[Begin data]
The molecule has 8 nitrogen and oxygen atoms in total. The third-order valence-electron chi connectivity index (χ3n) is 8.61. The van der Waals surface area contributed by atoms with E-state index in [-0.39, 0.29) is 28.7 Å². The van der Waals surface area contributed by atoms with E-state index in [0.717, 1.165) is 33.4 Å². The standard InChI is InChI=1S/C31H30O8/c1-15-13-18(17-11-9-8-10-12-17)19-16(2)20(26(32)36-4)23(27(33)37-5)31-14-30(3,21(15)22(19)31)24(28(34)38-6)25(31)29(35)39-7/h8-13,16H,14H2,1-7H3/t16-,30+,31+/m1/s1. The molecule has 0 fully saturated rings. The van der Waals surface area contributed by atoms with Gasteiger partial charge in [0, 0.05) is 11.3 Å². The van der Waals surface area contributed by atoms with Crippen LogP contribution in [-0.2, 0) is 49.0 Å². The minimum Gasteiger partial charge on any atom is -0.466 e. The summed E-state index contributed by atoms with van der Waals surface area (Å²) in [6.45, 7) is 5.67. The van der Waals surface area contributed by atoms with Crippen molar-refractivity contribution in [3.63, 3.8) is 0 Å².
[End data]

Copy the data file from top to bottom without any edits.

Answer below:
The molecule has 8 nitrogen and oxygen atoms in total. The third-order valence-electron chi connectivity index (χ3n) is 8.61. The van der Waals surface area contributed by atoms with E-state index in [-0.39, 0.29) is 28.7 Å². The van der Waals surface area contributed by atoms with E-state index in [0.717, 1.165) is 33.4 Å². The standard InChI is InChI=1S/C31H30O8/c1-15-13-18(17-11-9-8-10-12-17)19-16(2)20(26(32)36-4)23(27(33)37-5)31-14-30(3,21(15)22(19)31)24(28(34)38-6)25(31)29(35)39-7/h8-13,16H,14H2,1-7H3/t16-,30+,31+/m1/s1. The molecule has 0 fully saturated rings. The van der Waals surface area contributed by atoms with Gasteiger partial charge in [0, 0.05) is 11.3 Å². The van der Waals surface area contributed by atoms with Crippen LogP contribution in [-0.2, 0) is 49.0 Å². The minimum Gasteiger partial charge on any atom is -0.466 e. The summed E-state index contributed by atoms with van der Waals surface area (Å²) in [6.45, 7) is 5.67. The van der Waals surface area contributed by atoms with Crippen molar-refractivity contribution in [3.63, 3.8) is 0 Å².